Self-Care for Sex Workers with Lola Davina

“There is no shame in being a sexual person. Sex is what got us here; sex is how we are made. Our species needs to dance and to shimmy and to hum and to flirt and to fuck. The sexy fuels health, beauty, music, joy, creativity, inspiration, and curiosity — who’d want to live without those things? Every single person alive on this earth today is a product of the erotic.”

-Lola Davina

Lola has spent more than twenty-five years in and around the sex industry, working as a stripper, dominatrix, porn actress, and escort over a fifteen-year period. She earned her M.A. in Human Sexuality, her M.S. in Nonprofit Fundraising, and she writes a self-care and wellness column for I am honored to have the opportunity to discuss with her some of the intricacies of staying emotionally and physically healthy while working so intimately with sexuality.

You’ve pointed out that sex work is a career centered around the experience of passion, something that many of us are told to seek. Yet, collectively we struggle with understanding and respecting sex work. What do you think contributes to this dissonance for so many people?

I love this question, because, in my opinion, it gets to the heart of the stigma in sex work. Collectively, we are taught from a very young age that sex is many things: monumental, dangerous, taboo. We learn that it should unfold in a certain way, and must only take place between certain people, and to be acceptable, love and commitment need to be part of the mix. If for some reason these rules are not followed, terrible and damaging things can happen.

Sex work queers every element of that worldview: sex becomes functional, rather than sacred. Not in service of relationship or family-building, but purely for gratification. Paid sexuality often involves non-procreative behaviors: masturbation, outercourse, talking dirty, exhibitionism, kink. Sex workers, like firewalkers, step into that forbidden space, and make it their playground. As if all of that weren’t bad enough, sex workers perform these services for money, making us the queerest of the queer. Because if there is one thing that sets sex work apart, that makes it uncanny, is that people are performing sexuality on demand.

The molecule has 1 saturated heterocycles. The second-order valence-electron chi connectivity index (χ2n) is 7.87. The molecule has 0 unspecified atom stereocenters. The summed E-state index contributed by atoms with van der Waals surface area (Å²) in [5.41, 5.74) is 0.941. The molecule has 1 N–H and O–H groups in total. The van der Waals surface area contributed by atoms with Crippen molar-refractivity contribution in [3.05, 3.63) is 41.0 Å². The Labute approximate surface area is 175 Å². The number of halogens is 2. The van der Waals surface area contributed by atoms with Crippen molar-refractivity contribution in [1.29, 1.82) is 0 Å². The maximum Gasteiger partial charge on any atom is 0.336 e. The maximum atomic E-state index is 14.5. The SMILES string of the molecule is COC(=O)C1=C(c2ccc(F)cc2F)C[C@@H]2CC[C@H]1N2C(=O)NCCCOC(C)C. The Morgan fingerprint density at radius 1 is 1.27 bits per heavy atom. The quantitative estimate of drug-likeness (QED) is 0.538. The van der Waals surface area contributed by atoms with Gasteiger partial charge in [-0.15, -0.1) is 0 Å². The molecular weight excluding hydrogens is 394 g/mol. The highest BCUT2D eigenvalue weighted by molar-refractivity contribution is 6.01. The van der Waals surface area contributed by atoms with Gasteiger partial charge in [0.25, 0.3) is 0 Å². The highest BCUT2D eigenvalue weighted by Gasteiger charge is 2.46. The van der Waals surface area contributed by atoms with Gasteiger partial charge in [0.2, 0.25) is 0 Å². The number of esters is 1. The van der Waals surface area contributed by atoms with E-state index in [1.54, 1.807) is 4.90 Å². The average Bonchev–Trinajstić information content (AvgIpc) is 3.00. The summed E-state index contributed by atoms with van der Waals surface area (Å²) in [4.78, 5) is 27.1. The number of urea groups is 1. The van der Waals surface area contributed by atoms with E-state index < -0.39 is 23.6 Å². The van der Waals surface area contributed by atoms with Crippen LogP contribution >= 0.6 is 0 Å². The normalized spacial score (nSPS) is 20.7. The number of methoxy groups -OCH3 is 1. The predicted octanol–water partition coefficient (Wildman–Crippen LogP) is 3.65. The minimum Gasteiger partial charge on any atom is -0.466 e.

I use the word “uncanny” specifically, because I do believe that much of the stigma that stems from sex work is the belief that paid sexuality is fake, hollow, unreal. So, there must be something wrong with you if you seek it out; there must be something even more wrong with you if you provide it. Sexuality can be so overpowering—intoxicating us, filling our minds with taboo images, causing us to do strange and unfamiliar things. Someone who can conjure those forces, and yet not get swept up by them must seem a little spooky, a little unsettling.

I don’t have research to back this up, but I do believe that unease, that dis-taste is spontaneous and genuine, a kneejerk reaction that many outside the sex industry experience looking in. The antidote, much like any other phobia, is gradual familiarization and normalization, easing into an understanding that sex workers need not be depraved or sex-crazed or altogether dead inside. They can experience a wide spectrum of physical and emotional pleasure from their work, along with negative experiences, within a manageable range. Simply contemplating the possibility that sex work might not be the right choice for oneself, but can be a viable profession for someone else is a step in the right direction.

I see great overlap between the self-care approaches you recommend for sex workers, and healthy self-care for anyone. Are there very many differences that you see?

I can’t speak to any kind of universal experience of performing sex work, but I can say that what I felt, and many other sex workers tell me about, is that sex work is a heightened experience. It’s taboo-smashing, it’s transgressive, often exciting, even exhilarating. But it can also be terrifying, demeaning, disorienting. We face rejection at every turn. Additionally, when you turn people on for a living, emotional shit is bound to come up, both for you and your clients. As I never get tired of saying, sex work is serious emotional labor, and self-care is essential.